RickD

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If i wanted to measure the vacuum pulled in my carboys, demi’s, and jugs , what’s the exact gauge i’d need to purchase?

There’s so many different types, ranges, oil filled, varying connections, positive pressure only (psi) vacuum hg only, both negative & positive etc etc.

would -30 to +30 be an ideal gauge and any extra connection pieces needed? If not then can someone just tell me what i should buy- I’m not looking for a lesson, just some direction. thanks
I put this one on my AIO just for reference so I had at least some idea how much vacuum the pump was pulling: Amazon.com: DuraChoice 2" Utility Vacuum Pressure Gauge, WOG, 1/4" NPT Lwr Mount, 30Hg/30PSI GSAD2012-V30UPD, OEM: Home Improvement . This one is not oil filled because I didn't want to spend that much. Oil-filled can help dampen needle vibration.

This shows an alternative:
IMG_1584.JPG
 

Rice_Guy

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* @Ajmassa , the oil filled gauges I have used were on liquid systems as milk or oil pumping lines, there is a stainless diaphragm which flexes conveying pressure which is not the best for measuring an atmosphere. A good vacuum gague for an atmosphere based system is the less expensive brass tube. If properly installed on the top of a carboy or after the AI1 trap it should never get wet. @RickD picked out a suitable one at $7.29, the one googled below is $4.66, it has 1/4 NPT brass thread to which I add a brass tubing connector from the hardware store,, and this has to be sealed with pipe dope or yellow Teflon gas tape.
For the US market 0 to 30 inches of mercury is standard, a second scale is also standard as KpA for reading metric
* the original post from @wineview was asking how long does degassing using atmospheric pressure take? We seem to be off question a bit, I/ we do not have to use vacuum to degas, vacuum is just another excuse for a toy, ,,, and I have periodically posted I like toys so I have several types of vacuum including a 110 volt AC system pump. ,,, the hand pump will do as well just more work.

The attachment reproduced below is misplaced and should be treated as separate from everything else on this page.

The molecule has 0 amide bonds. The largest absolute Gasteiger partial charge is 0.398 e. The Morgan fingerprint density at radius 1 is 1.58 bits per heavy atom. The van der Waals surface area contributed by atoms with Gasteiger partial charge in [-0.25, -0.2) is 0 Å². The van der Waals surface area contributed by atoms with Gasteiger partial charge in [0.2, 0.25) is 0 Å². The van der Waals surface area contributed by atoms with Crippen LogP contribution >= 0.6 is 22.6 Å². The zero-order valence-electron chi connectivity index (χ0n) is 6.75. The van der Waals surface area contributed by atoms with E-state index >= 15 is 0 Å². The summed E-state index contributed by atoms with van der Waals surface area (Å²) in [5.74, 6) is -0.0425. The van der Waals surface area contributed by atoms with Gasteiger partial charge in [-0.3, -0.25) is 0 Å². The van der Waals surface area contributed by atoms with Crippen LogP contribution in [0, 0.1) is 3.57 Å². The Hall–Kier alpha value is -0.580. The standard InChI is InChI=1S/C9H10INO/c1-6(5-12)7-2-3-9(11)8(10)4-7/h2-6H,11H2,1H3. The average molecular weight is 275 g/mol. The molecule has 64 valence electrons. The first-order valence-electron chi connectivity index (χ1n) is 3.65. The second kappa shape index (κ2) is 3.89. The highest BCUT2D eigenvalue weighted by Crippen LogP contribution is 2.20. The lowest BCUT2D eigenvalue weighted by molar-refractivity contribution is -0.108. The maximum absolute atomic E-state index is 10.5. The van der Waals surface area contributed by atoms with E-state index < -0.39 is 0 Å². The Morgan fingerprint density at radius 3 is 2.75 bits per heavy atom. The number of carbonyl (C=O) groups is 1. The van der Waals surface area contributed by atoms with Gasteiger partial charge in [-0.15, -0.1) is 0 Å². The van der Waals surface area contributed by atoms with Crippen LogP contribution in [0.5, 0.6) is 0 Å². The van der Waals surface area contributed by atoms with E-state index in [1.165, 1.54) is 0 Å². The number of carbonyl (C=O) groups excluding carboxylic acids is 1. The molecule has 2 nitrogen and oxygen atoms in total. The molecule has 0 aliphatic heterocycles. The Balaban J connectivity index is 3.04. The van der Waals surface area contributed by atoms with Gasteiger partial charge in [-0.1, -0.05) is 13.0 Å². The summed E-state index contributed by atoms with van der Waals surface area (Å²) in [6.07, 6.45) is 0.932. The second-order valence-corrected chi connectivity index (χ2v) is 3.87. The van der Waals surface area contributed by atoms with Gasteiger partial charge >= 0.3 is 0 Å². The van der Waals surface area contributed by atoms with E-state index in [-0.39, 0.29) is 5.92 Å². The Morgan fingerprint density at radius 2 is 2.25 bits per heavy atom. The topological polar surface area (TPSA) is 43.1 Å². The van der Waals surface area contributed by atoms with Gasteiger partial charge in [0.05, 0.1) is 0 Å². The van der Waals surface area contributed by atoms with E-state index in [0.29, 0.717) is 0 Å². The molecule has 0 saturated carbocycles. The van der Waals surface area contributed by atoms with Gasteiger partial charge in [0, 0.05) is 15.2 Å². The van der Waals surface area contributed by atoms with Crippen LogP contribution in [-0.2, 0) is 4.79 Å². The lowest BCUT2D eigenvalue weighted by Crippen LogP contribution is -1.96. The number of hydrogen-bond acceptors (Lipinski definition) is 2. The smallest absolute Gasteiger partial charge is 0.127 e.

* I also degas a full carboy like @wineview and he is correct about foam pulling back into to the trap. I have done it, make sure to keep it out of your pump! Steve above wants 14 inches vacuum? well it seems “God would degas at zero inches Hg, either we don’t have patience or we needed an excuse to collect toys”. ,,, To make the toy work with a full carboy I will pulse on and off at low vacuum as five inches Hg. Eventually I can ignore it and let it spin at 25 inches (out of a potential 30). I will achieve a lower residual CO2 than God using zero inches Hg. ,,,, For all of us, using a floor corker anything better than zero inches Hg is overkill
D60EBC34-13E4-4344-BB85-3F00E28E446C.jpeg
* Rice Guy likes toys so he has a vacuum corking tool. Vacuuming the ullage out makes it obvious that some dissolved CO2 is normal, ,,, and it doesn’t hurt the wine, potentially a little CO2 reduces the oxygen in my ullage which stops bottle shock from happening. ,,,
Most small local wineries have more CO2 than I do after pulsing five inches Hg for an hour.
Seems a little CO2 isn’t that critical for making commercial wine, ,,
again this gets to post number 6 with the definition, GOOD ENOUGH is the wine will maintain a few inches Hg for half an hour.
 

KCCam

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The bulb should not deflate till it reaches approx 10 in hg (when new)

This is what I tell my customers =
When using the headspace eliminator - don't let the pump run longer than 1 minute. The bulb is supposed to be collapsed - that tells you that you have vacuum in your carboy, it will start removing Co2 at 14 in hg and the pump will go down to approx 24 in hg. It will continually will remove CO2 after you shut off the pump and cover the 1 way check valve. This will continue until it reaches 14 in hg and stop pulling Co2 but the headspace is being protected by vacuum and CO2 to protect your wine. It is best to reapply the vacuum to help in the degassing procedure.

I wanted to make this clear for those thinking that a small sampling vacuum pump producing 4-5 in hg will degas their wine - IMHO = IT WILL NOT -
But I decided to ask that question to the Overall Group